Mastering the Range Offset command in Solid Edge ST4

Controlling the range of allowable motion helps prevent over extension, or collisions, of parts in assemblies.

Comments Off on Mastering the Range Offset command in Solid Edge ST4 February 24, 2012
by John Pearson, Senior Technical Trainer and Application Specialist, Designfusion

In Solid Edge ST4, it is now possible to create an offset to control the range of allowable motion in relationships such as mate, planar align, axial align and more. This can be particularly useful when you wish to control or limit the motion of moving components. It allows you to prevent over extension, or collisions, of parts.

How to set a range offset

In the following example we want to set a range of allowable motion for the hydraulic cylinder, which controls the handle movement.

Step 1: Apply assembly relationships as normal.

• Here we created an axial align and mate relationships, to position the moving part of the cylinder.

Step 2: Edit the mate offset.

• Select the “Mate” relationship from PathFinder . Notice that it is a fixed relationship set at 20 mm.

• Click on the “Fixed” icon and change it to range as shown.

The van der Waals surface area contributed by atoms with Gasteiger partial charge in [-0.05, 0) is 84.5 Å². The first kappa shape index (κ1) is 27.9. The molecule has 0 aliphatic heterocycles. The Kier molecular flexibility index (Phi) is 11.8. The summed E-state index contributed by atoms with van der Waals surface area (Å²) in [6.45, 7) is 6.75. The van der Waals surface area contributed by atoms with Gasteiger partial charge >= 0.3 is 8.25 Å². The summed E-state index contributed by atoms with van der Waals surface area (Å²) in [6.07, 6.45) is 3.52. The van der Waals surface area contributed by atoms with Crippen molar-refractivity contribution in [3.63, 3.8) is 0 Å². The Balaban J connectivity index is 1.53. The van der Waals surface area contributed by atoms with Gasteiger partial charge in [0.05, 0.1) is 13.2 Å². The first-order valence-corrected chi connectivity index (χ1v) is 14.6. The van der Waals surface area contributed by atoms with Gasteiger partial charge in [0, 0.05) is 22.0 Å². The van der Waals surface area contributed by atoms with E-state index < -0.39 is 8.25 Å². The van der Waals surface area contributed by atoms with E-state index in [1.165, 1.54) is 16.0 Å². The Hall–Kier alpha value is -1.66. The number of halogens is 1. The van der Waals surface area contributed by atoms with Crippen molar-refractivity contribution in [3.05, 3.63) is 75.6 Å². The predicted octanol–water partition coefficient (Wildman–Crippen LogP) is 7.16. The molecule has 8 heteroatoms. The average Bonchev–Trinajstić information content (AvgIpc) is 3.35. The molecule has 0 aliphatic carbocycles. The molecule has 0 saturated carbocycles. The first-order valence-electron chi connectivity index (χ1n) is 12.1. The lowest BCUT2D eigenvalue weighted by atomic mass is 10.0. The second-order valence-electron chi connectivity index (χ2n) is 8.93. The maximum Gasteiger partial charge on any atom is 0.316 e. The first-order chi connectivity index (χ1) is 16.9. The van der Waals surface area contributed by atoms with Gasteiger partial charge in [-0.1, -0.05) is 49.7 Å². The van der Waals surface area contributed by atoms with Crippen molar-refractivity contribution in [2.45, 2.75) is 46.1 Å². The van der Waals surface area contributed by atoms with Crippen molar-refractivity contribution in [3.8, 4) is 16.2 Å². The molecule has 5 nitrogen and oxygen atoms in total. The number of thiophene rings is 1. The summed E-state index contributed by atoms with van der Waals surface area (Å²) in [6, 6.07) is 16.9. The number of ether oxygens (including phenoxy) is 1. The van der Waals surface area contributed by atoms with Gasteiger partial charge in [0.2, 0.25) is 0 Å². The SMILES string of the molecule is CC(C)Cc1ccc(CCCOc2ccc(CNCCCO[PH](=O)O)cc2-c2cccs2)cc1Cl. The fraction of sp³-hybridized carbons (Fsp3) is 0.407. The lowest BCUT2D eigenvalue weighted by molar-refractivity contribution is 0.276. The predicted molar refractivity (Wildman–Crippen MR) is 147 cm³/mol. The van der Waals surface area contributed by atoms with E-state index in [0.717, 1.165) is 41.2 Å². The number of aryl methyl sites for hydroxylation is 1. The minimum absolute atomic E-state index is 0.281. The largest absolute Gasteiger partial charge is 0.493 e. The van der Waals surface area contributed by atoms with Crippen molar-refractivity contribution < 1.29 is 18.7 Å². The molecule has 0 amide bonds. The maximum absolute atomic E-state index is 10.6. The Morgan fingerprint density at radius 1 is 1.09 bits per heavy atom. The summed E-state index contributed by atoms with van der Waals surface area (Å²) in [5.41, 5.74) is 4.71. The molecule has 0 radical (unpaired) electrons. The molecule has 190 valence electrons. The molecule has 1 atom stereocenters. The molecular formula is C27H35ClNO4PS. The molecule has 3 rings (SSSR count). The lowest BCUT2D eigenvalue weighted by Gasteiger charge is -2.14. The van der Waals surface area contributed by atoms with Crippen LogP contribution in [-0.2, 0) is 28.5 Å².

Note: The “Range” toolbar appears showing first the current position (20mm) and then the range which starts at zero to 20.

• Set the range value. In this example, we changed the 20mm value to 50mm and select “Enter”.

Note: You have to use the Enter key or it will not take the entry.

Step 3: Test the range setting.

• Select the drag component command and use the “Freeform Move” option.

• Drag the black handle back and forth and notice that motion is limited by the range that you set.

• The handle now has a 50 mm range of motion.

Note: Range offsets are not intended to be used for geometric tolerances, as over constrained components can occur.

John Pearson is a Senior Technical Trainer and Application Specialist at Designfusion. He has over 24 years’ experience in the CAD/CAM industry, is a Certified Adult Trainer and has taught evening CAD courses at colleges in Ontario. He is also a major contributor of articles on the Design Fusion blog.